Figure 2
Isolated placental overgrowth in Ipl-null conceptuses. Data are shown for heterozygous crosses at 16.5 days postcoitum (dpc). Dark red bars denote conceptuses null for expression; light blue denotes positive for expression of the genes indicated on the ...

Pairwise analysis of fetal and placental weights showed positive but weak correlation coefficients (see Fig. 7, which is published as supporting information on the PNAS web site), which is consistent with previous findings in normal mice (11). In mouse development, placental weight reaches a maximum at 16.5 dpc and declines during the next 4 days before birth, but during this time the weight of the fetus more than doubles (4). In additional heterozygous crosses assessed at 18.5 dpc, the fetal weights doubled relative to 16.5 dpc, but there still was no evidence of a fetal growth advantage conferred by the larger Ipl-null placentas (see Fig. 6, which is published as supporting information on the PNAS web site).

Using BrdUrd incorporation, staining with anti-Ki67 antibody, and DNA end-labeling assays, we asked whether the increase in placental weights was caused by hyperproliferation of trophoblast cells and/or decreased apoptosis. At 12.5 dpc, apoptosis in the labyrinth and spongiotrophoblast was minimal even in wild-type placentas, although rare apoptotic cells were seen near the fetal/maternal interface. Counting of BrdUrd- and Ki67-positive nuclei at 12.5 and 16.5 dpc did not reveal significant differences in the Ipl-positive versus null placentas (data not shown). We also attempted to evaluate differences at earlier stages, but this failed because of very high baseline proliferation. Because Ipl is highly expressed from implantation onward (9), the net weight increase observed by midgestation in the Ipl-null placentas likely reflects the cumulative effect of a small net difference in trophoblast proliferation.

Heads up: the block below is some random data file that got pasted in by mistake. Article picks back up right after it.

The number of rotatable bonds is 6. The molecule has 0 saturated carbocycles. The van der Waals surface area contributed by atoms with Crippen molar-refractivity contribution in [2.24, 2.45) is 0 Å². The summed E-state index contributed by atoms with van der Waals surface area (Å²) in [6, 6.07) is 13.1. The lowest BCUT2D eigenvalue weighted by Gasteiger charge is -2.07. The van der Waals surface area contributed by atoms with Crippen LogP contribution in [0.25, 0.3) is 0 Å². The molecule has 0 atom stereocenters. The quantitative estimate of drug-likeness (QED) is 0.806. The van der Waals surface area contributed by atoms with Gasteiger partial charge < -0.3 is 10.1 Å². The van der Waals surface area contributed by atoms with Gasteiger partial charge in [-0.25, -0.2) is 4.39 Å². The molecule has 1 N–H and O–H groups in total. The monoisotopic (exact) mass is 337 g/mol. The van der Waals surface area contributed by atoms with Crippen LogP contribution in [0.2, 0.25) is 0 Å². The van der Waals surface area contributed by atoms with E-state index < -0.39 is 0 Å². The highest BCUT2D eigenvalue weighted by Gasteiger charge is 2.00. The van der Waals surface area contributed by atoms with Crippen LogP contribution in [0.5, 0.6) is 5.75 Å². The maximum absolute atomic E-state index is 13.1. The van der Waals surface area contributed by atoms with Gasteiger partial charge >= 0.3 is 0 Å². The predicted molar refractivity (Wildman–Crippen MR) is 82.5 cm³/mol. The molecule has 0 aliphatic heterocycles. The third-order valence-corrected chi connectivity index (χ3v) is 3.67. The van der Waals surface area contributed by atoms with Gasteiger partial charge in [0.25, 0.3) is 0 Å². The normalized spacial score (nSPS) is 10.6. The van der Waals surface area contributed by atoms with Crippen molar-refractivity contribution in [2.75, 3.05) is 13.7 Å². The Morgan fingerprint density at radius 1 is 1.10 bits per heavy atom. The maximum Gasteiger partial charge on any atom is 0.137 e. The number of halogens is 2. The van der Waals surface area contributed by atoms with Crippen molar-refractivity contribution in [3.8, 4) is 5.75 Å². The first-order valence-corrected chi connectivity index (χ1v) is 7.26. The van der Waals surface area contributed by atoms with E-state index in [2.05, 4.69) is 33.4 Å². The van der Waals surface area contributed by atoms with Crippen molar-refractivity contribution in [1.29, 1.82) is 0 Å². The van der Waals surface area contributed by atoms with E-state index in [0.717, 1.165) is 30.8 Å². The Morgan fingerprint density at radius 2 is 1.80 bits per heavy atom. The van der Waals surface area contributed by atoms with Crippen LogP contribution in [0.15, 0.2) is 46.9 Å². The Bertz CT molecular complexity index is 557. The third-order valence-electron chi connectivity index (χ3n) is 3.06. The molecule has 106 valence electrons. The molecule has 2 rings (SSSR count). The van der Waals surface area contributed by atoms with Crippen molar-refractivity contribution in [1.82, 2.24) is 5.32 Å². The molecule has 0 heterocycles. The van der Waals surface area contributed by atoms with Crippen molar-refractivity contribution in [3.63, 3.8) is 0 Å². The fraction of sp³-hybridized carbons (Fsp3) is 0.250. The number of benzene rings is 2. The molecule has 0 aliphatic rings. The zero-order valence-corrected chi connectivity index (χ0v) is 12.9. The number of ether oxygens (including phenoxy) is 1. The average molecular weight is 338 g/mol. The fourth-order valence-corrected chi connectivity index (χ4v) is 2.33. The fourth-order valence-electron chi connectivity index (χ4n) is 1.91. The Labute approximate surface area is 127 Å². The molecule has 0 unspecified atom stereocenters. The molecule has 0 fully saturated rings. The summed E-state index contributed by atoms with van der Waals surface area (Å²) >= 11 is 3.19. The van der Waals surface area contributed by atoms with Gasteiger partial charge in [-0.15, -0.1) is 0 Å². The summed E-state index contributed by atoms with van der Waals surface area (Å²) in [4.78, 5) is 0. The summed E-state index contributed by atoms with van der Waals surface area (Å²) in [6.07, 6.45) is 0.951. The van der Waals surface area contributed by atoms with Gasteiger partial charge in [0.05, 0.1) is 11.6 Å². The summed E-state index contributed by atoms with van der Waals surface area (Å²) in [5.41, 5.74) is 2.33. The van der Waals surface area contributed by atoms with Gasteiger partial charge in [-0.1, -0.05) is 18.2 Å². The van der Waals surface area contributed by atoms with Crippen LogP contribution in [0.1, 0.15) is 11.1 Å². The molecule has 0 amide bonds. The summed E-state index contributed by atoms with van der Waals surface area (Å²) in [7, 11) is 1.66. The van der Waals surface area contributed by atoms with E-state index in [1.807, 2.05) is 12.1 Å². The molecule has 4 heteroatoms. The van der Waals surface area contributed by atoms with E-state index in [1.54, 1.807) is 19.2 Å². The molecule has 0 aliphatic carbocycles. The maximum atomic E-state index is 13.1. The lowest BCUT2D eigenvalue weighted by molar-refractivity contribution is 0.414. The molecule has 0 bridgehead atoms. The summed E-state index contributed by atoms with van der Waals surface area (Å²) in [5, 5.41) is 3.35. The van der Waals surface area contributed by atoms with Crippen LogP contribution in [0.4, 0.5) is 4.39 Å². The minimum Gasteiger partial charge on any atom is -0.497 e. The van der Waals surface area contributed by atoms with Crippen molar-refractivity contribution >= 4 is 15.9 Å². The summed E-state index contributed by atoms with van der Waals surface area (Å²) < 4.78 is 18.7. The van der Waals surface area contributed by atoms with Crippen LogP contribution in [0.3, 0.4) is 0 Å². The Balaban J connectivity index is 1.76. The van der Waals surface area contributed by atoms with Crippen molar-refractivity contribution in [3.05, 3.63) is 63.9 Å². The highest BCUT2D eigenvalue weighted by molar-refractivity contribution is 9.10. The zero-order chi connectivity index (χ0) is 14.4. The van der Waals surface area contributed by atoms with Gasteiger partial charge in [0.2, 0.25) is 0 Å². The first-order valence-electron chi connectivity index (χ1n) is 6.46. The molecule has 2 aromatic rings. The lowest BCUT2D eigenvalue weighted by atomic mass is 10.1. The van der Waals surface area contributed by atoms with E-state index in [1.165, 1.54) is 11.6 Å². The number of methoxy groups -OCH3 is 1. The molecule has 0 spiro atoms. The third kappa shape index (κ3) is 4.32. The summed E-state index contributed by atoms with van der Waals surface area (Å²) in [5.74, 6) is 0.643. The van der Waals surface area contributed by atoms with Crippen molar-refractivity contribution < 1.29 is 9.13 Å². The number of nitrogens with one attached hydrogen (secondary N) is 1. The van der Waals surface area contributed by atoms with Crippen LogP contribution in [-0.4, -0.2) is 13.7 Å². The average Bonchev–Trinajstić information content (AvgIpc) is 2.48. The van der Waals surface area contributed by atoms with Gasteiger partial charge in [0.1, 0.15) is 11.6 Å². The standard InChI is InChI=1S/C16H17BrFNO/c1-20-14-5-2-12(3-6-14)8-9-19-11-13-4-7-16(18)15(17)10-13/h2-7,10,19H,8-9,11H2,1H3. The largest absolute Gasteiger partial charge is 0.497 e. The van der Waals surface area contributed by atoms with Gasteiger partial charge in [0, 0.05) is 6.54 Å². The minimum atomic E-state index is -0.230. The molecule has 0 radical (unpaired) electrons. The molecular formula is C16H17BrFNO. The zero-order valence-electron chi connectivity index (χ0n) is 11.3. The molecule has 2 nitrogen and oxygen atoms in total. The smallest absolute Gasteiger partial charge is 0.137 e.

Ipl Protein Marks an Early Subpopulation of Trophoblast.

By midgestation, the placenta is composed of three zones (12). The labyrinth, containing trophoblast and fetal and maternal blood vessels, lies immediately under the chorionic plate. Trophoblast in this zone has a trilaminar arrangement, with type I cells adjacent to maternal vessels, proliferating type II cells centrally, and type III cells adjacent to the fetal vessels (13, 14). Deep to the labyrinth is the spongiotrophoblast followed by trophoblast giant cells abutting the maternal decidua. Ipl mRNA is abundant in extraembryonic ectoderm at the earliest stages postimplantation, with expression restricted to labyrinthine trophoblast by 10.5 dpc (9). Between 12.5 and 14.5 dpc, Ipl mRNA and protein in the placenta declines markedly (see Fig. 12, which is published as supporting information on the PNAS web site). This change does not reflect a decline in expression per cell, but instead is caused by a decrease in the number of Ipl-expressing cells (Fig. (Fig.3).3). On day 12 of gestation, the abundant Ipl-expressing cells are trophoblast at the chorionic plate and clustered type II trophoblast deeper in the labyrinth (Fig. (Fig.3).3). Terminally differentiated trophoblast expresses less Ipl protein, with faint staining in the cytoplasm of type III cells adjacent to the fetal blood vessels and no staining in the large type I cells adjacent to the maternal vessels (Fig. (Fig.3).3). As early as 14.5 dpc, Ipl protein becomes confined to a monolayer of cells at the chorionic plate and to rare cells in septa that protrude into the labyrinth (Fig. (Fig.3).3).

Figure 3
Ipl protein marks a subpopulation of trophoblast. (A) Antipeptide antibody detects Ipl protein confined to the labyrinth. This layer has expanded by 14.5 dpc, but the number of Ipl-expressing cells is relatively reduced. The intensity of staining per ...

Expansion of Spongiotrophoblast in Ipl-Null Placentas.